The Almost Forgotten (And Most Evil) Leg Exercise
Wednesday, October 19th, 2005. Body Quest Gym. Blauvelt, New York. Leg Day with Richie Smyth (The “Evil Trainer”). Being so close to a competition, I was not planning on doing anything too crazy for legs today, and Richie already warned me weeks ago about my tendency for overtraining close to a show, but that didn’t stop him from pulling out an oldie but goodie from his leg training bag of tricks…I used to do this one all the time, but I haven’t done this sucker in years (the gym I train at most of the time doesn’t have the machine for it)… This is one of the most evil leg exercises and almost no one does it anymore… Even I almost forgot about it!
- A1 45 degree continuous tension leg presses
- 2 light warm up sets
- 1 set X 3 plates (270 lbs) X 15 reps
- 1 set X 4 plates (360 lbs) X 14 reps
- 1 set X 5 plates (450 lbs) X 12 reps, drop to 360 lbs X 8 more reps, drop to 270 X 8 more reps, drop to 180 lbs X 10 more reps
- B1 Leg Extension
- Set 1: 160 lbs X 15 reps
- Set 2: 160 lbs, 180 lbs, 200 lbs X 8, 6, 6 reps (ascending set)
- Set 3: 180 lbs X 10 reps, drop to 140 lbs X 10 more reps (drop set)
- C1 Roman Chair Squats
- Set 1: body weight X 15 reps
- Set 2: 25 lbs X 12 reps
- Set 3: 25 lbs X 11 reps, then drop weight, bodyweight X 8 more reps
- A1 Seated Leg Curl
- Set 1: 140 lbs X 15 reps
- Set 2: 160 lbs X 6 reps, 170 lbs X 6 reps, 180 lbs X 4 reps (ascending set0)
- Set 3: 180 lbs X 6 reps, 140 lbs X 6 reps, 120 lbs X 6 reps (drop set)
- B1 Lying Leg Curl
- 2 Sets X 140 lbs X 10-12 reps
- A1 Calf press on cybex horizontal calf press machine
- 3 sets X 340, 360, 380 lbs X 15-20 reps
- A2 standing calf
- 3 sets X 350 lbs X 15-20 reps
- A3 seated calf
- 3 sets X 115 lbs X 20 reps
- no rest between tri-setted exercises A1, A2, A3, 60 seconds rest between tri sets
This session started on the leg press. I used much lighter weights than normal, but Richie had me do these with strict constant tension reps, so even 4 plates was not easy: These were continuous tension, non locking reps, driving through with the weight on the heel (NOT off the ball of the foot).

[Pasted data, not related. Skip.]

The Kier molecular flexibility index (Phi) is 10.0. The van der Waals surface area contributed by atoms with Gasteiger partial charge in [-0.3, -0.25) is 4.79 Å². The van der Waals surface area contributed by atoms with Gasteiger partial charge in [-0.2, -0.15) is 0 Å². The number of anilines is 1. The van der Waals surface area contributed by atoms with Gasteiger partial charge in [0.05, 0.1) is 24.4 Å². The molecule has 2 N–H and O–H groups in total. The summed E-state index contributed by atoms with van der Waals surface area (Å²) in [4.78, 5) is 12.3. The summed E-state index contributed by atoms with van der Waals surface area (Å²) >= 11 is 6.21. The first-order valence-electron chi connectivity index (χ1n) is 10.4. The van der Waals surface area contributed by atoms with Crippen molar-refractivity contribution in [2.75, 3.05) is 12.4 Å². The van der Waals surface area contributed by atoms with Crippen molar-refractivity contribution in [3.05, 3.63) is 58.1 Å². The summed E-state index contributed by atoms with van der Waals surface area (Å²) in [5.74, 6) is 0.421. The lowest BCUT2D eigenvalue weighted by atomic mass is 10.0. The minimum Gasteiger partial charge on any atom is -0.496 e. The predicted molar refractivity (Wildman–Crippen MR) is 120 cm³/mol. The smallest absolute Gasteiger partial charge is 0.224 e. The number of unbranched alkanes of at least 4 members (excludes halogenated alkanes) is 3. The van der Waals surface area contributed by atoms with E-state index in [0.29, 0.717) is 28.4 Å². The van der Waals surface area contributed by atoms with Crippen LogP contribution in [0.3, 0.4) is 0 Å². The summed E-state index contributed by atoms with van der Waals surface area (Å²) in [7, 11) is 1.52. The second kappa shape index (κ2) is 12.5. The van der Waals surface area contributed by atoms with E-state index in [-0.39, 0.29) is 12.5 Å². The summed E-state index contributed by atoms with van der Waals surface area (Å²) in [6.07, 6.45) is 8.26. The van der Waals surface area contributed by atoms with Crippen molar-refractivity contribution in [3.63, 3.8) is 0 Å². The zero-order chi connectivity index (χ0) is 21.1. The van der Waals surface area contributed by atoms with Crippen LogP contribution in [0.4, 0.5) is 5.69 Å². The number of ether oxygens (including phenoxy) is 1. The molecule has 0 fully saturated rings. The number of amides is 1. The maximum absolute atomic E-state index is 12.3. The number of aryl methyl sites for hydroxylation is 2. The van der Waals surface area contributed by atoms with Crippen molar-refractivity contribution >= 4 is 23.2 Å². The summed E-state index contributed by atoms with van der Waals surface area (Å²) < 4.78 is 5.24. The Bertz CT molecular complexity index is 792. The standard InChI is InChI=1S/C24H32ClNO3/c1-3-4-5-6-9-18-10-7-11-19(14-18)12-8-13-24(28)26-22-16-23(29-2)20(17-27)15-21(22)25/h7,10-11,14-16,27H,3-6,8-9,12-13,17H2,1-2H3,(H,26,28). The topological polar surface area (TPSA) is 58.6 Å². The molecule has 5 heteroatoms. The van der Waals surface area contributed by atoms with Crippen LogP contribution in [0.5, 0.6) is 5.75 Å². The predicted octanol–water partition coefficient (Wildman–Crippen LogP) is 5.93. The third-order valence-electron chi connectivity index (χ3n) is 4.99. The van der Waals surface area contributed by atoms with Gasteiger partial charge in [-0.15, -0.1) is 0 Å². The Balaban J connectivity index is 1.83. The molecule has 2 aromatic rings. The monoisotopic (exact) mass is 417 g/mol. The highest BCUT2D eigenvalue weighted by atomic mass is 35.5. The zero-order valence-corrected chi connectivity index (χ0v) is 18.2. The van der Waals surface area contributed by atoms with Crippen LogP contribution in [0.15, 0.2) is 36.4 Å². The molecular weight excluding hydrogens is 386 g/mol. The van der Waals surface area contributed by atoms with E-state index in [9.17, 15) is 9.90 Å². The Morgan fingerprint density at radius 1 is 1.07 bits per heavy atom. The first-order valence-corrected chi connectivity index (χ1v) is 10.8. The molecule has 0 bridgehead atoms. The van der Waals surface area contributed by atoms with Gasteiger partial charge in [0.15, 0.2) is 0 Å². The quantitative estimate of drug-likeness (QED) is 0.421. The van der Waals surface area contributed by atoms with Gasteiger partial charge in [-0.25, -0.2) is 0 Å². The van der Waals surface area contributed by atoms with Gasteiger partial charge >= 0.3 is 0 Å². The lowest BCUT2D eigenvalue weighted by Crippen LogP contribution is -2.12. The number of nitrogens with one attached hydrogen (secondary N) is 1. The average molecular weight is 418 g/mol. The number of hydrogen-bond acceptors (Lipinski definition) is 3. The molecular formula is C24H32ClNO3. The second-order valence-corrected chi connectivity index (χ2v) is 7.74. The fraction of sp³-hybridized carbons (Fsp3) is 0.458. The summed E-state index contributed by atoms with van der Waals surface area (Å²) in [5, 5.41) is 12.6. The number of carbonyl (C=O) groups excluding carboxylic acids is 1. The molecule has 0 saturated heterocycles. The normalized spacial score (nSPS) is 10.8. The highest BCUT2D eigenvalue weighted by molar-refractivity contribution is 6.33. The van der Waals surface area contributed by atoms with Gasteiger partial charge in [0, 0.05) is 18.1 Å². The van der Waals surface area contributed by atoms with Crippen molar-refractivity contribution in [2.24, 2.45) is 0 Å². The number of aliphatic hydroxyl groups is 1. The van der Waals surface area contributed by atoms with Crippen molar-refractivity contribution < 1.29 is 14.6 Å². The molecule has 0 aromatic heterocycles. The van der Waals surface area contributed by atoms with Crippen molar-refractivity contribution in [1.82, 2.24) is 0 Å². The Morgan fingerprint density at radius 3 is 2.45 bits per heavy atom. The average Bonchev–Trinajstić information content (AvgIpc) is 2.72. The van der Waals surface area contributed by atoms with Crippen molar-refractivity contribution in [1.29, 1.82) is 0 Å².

Sets of 12-15 reps done with slow tempo and no lockout (constant tension) are difficult even with as little as 50-70% of your normal poundage for the same rep range. The burn kicks in around rep 9 or 10, and getting reps 11 through 15 is simply a matter of grinning and bearing the pain. The slower the tempo and the more reps you do without locking out or stopping, the harder these are to do (and the less weight you need).
Leg extensions were next. Three sets, each set done with a different technique (straight set, ascending set, drop set). Not very heavy, but very intense contractions focusing on that squeeze at the top.
The grand finale for quads was Roman Chair squats! Now this is an oldie but a goodie… so old, I had “almost” forgotten about it. But of course, Richie is never content to give me the same workout twice so he’s always scheming up some evil new exercise variation or in this case, pulling out some old “torture device.” (I didn’t nickname him “The insane trainer”, “the master of pain,” and “the evil trainer” for nuthin!
When I saw him walking over to the corner of the gym and dragging out this evil contraption – The Roman Char Squat – I just I smiled and laughed…. I knew what was coming.
The key on the roman chair squat is the constant tension. By keeping a slight bend in the knees, your quads stay contracted through the entire set and they cannot rest. If you stand all the way up at the top, your quads relax.
Another technique secret is the hip thrust. As you rise out of the bottom of the exercise, you focus on thrusting the hips forward at the same time you stand up, while your upper body is leaning slightly backwards. As you come out of the very bottom from the full squat (below parallel) position, you are recruiting the teardrop shaped inner quadriceps muscle (the vastus medialis). As you drive up and thrust the hips forward, you hit the rest of the quadriceps group including the rectus femoris and you can literally feel this high up on the quad. That’s what makes this such a killer FULL frontal thigh exercise.
My legs were PUMPED after this – there were veins criss crossing my legs from top to bottom after a few sets (wish I would have gotten pictures)
Although we didn’t take pictures of this leg workout, Doug Schneider at seriousaboutfitness.com has a good article about the Roman Chair squat, complete with pictures and I suggest you check it out (Doug was a devout student of Vince Gironda incidentally)